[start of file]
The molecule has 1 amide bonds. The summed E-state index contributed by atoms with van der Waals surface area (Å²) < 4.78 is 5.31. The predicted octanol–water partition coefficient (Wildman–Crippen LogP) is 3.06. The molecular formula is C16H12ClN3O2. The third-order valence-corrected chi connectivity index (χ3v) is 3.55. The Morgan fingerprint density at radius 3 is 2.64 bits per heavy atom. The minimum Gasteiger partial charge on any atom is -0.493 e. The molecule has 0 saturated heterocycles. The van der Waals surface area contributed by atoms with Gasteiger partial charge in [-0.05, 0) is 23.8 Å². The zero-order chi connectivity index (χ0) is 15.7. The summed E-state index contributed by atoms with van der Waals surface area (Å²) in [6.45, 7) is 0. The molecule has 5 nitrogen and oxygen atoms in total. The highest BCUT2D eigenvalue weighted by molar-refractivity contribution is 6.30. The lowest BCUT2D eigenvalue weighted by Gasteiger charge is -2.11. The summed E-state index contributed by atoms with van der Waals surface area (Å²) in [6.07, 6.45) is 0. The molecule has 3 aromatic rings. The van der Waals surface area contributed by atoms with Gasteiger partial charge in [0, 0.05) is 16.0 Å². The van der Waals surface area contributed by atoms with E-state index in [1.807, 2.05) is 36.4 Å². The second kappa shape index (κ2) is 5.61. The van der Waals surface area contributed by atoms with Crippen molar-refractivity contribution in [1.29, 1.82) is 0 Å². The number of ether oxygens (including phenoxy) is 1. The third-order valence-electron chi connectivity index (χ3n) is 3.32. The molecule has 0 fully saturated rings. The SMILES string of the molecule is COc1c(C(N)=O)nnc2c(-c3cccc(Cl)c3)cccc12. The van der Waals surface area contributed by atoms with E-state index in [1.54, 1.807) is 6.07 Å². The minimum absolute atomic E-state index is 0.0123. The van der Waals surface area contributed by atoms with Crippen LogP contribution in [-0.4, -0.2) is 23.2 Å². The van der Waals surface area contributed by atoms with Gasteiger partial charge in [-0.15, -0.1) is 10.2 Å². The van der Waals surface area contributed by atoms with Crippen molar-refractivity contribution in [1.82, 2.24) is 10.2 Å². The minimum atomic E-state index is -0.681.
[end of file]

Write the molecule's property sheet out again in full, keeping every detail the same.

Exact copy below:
The molecule has 1 amide bonds. The summed E-state index contributed by atoms with van der Waals surface area (Å²) < 4.78 is 5.31. The predicted octanol–water partition coefficient (Wildman–Crippen LogP) is 3.06. The molecular formula is C16H12ClN3O2. The third-order valence-corrected chi connectivity index (χ3v) is 3.55. The Morgan fingerprint density at radius 3 is 2.64 bits per heavy atom. The minimum Gasteiger partial charge on any atom is -0.493 e. The molecule has 0 saturated heterocycles. The van der Waals surface area contributed by atoms with Gasteiger partial charge in [-0.05, 0) is 23.8 Å². The zero-order chi connectivity index (χ0) is 15.7. The summed E-state index contributed by atoms with van der Waals surface area (Å²) in [6.45, 7) is 0. The molecule has 5 nitrogen and oxygen atoms in total. The highest BCUT2D eigenvalue weighted by molar-refractivity contribution is 6.30. The lowest BCUT2D eigenvalue weighted by Gasteiger charge is -2.11. The summed E-state index contributed by atoms with van der Waals surface area (Å²) in [6.07, 6.45) is 0. The molecule has 3 aromatic rings. The van der Waals surface area contributed by atoms with Gasteiger partial charge in [0, 0.05) is 16.0 Å². The van der Waals surface area contributed by atoms with E-state index in [1.807, 2.05) is 36.4 Å². The second kappa shape index (κ2) is 5.61. The van der Waals surface area contributed by atoms with Crippen molar-refractivity contribution in [1.29, 1.82) is 0 Å². The number of ether oxygens (including phenoxy) is 1. The third-order valence-electron chi connectivity index (χ3n) is 3.32. The molecule has 0 fully saturated rings. The SMILES string of the molecule is COc1c(C(N)=O)nnc2c(-c3cccc(Cl)c3)cccc12. The van der Waals surface area contributed by atoms with E-state index in [1.54, 1.807) is 6.07 Å². The minimum absolute atomic E-state index is 0.0123. The van der Waals surface area contributed by atoms with Crippen LogP contribution in [-0.4, -0.2) is 23.2 Å². The van der Waals surface area contributed by atoms with Gasteiger partial charge in [-0.15, -0.1) is 10.2 Å². The van der Waals surface area contributed by atoms with Crippen molar-refractivity contribution in [1.82, 2.24) is 10.2 Å². The minimum atomic E-state index is -0.681.